unfavorable growth development. A stable cuspal interdigitation will counteract an occlusal relapse. According to Pancharz, the Andresen activator is most suitable retention device after Herbst treatment. The appliance holds the teeth in the desired position. Selective grinding of the acrylic makes interocclusal adjustments possible by guiding tooth eruption. A musculature would most likely need a longer for permanent adaptation. So activator helps in adaptation of musculature. A treatment usually is performed in the mixed dentition, retention will thus be necessary with the permanent teeth have erupted and the occlusion is stabilized. TREATMENT COMPLEX Six months after treatment Class I molar relationship achieved from Class II overjet and overbite reduction occurred. Sagittal cephalometric changes Correction of Class II molar relationship and overjet correction were about equally a result of skeletal and dental alterations. Vertical cephalometric changes Overbite was reduced an average of 55% during 6 months of treatment with Herbst appliance due to changes in The mandibular incisors and maxilla molars were intruded during treatment while eruption of maxillary and mandibular second premolars and mandibular molars were extruded. Also reduction of deep bite is due to proclination of lower incisors. With reduction of overbite, lower facial height was increased. 14 EFFECTS ON THE DENTOALVEOLAR

CLINICAL PROBLEMS ASSOCIATED WITH THE HERBST APPLIANCE 1) Lower part of appliance attached to the mandibular I premolar bands therefore use of appliance is limited to those patients with erupted mandibular first bicuspids. This requirement prevents many younger patients in deciduous/mixed dentition stages from wearing the appliance. 2) Repeated breakage and loosening of the appliance occurs especially on the lower bicuspid band area. Longford has stated the placement of stainless steel crowns on the abutment teeth to prevent this. MODIFICATIONS 1) Bonded Herbst appliance Raymond Howe in 1982 modified the original Herbst appliance to overcome the limitations of original Herbst appliance. The principle difference between the original and proposed appliance designs is that the paired telescoping elements, which had been attached to the lower bicuspid bands, are now attached to the entire lower dental arch by an acrylic bite.


Modifications 1) Short, stiff coil springs (0.020spring wire) 3mm long, with an inside diameter slightly larger than the plunger shaft, can be placed between upper and lower telescoping elements. They are designed to provide a dampening effect as the plunger sleeves contact upon closure. This may reduce shock-induced loosening of either the upper bands or lower splint. These springs can also be used to reactivate the appliance. By placing the spring over the lower plunger shafts, the upper sleeves are displaced distally, effectively lengthing the telescoping mechanism and thereby advancing the mandible further forward. 2) Rapid palatal expander can be incorporated into the Herbst appliance. 3) Rotation of post teeth can be corrected by transpalatal arch bar. 4) In vertical grower vertical pull chin cup in order to restrict further vertical displacement. 5) In patient with hyperactive mentalis muscle Frankel like labial pads attached in the buccal tube which is incorporate in mandibular splint. 6) If distal component of force desired, mandibular lip bumper can be incorporated. Instructions Restrict sugar intake, brush carefully use of fluoride mouth-rinse.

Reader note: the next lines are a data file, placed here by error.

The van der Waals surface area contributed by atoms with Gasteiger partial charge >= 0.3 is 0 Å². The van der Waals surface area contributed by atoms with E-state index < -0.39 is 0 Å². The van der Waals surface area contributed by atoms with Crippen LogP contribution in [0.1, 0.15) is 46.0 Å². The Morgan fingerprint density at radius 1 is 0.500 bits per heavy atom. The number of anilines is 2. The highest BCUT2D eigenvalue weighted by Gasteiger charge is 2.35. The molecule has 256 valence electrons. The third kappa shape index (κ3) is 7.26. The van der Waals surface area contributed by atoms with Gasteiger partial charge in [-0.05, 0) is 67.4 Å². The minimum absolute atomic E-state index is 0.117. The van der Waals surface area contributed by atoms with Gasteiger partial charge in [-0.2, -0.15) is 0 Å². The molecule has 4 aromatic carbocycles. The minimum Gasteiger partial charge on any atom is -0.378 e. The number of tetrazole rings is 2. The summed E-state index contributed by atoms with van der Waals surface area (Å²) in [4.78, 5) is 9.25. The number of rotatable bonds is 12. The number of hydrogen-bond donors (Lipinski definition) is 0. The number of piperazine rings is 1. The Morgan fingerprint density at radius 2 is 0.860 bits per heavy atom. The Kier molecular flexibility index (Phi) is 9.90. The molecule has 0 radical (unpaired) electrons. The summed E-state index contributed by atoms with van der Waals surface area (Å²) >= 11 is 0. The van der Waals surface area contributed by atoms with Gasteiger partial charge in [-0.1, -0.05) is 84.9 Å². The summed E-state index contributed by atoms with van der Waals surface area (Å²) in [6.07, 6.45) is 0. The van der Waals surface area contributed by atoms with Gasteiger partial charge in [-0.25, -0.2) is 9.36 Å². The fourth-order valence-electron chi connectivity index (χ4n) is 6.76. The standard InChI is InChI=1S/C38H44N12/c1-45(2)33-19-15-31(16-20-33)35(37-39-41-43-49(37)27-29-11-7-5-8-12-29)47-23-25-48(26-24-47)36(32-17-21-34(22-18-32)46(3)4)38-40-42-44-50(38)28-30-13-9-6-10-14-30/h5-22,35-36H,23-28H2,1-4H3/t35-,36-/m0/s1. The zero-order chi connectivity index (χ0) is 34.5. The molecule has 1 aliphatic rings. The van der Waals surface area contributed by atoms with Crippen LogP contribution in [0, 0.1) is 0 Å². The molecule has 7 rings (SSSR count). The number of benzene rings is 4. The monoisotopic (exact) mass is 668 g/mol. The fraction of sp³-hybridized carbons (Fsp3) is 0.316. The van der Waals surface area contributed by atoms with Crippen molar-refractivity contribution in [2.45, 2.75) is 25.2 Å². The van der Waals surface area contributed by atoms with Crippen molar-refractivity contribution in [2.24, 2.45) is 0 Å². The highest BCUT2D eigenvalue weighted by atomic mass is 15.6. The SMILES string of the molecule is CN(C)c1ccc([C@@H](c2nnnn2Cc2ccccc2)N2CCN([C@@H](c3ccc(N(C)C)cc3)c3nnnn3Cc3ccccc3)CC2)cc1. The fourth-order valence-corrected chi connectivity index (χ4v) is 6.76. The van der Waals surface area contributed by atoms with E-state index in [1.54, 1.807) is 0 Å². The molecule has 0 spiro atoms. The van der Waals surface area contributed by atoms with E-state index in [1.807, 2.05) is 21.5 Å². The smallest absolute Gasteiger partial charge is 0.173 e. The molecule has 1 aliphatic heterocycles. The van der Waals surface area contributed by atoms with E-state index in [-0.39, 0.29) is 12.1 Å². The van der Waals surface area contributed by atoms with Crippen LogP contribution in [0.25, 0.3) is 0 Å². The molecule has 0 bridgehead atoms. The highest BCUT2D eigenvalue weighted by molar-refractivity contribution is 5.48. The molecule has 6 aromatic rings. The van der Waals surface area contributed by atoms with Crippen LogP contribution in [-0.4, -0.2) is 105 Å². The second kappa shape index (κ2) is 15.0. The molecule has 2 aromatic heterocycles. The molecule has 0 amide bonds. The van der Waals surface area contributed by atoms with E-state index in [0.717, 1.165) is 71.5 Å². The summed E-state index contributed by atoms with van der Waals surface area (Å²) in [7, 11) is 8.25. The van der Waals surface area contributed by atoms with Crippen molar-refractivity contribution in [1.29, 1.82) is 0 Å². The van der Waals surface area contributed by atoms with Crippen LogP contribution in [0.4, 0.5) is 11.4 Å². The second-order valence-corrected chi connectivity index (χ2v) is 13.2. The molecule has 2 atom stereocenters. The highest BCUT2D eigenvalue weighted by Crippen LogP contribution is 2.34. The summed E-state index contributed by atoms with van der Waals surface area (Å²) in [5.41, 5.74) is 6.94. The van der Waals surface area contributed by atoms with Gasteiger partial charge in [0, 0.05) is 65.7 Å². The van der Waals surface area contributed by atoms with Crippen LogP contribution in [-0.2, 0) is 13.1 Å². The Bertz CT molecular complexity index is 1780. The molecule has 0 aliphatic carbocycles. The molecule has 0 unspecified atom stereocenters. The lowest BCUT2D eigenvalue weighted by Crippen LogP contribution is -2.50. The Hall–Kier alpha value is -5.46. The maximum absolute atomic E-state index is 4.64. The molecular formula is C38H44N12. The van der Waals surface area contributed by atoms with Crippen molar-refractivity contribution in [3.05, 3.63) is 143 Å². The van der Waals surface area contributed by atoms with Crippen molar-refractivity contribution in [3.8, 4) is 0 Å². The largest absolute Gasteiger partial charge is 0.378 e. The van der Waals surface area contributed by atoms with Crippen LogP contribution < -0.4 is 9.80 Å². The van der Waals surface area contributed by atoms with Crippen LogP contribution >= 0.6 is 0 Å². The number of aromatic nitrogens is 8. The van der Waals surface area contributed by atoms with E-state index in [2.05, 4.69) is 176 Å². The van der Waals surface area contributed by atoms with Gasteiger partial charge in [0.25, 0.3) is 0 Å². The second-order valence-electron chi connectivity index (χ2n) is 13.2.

Advantages of split design 1) Used at any stage of dental development. 2) Intrusion of mandibular bicuspid is minimized. 3) Tissue impingement of the lower lingual wire can be avoided. 4) The incidence of failure of the appliance due to breakage has been greatly reduced. Further modification by same author (Raymond Howe in 1983) To overcome the limitations of bonded Herbst appliance like breakage, splint loosening, etc. author modified this appliance as fallows: - The splint is incorporated in maxillary arch, exclusive of the maxillary central and lateral incisors. - All mandibular teeth included in lower splint lower incisor coverage may be omitted if posterior anchorage is adequate and the patient has an anterior open bite. 2) Head gear - Herbst treatment in the mixed dentition. Lennar Wieslander in 1984 Jumping the mandible with the telescoping arms has a slight tipping effect on the maxillary splint. By using a high pull headgear with short outer arms, the tipping tendency is counteracted. So headgear used not only to try to increase the orthopedic effect, but also try to improve the treatment result. Treatment results are due to anterior transformation of glenoid fossa. 3) Modified Herbst appliance for the mixed dentition. Phillip Goodman, Paul McKenna in 1985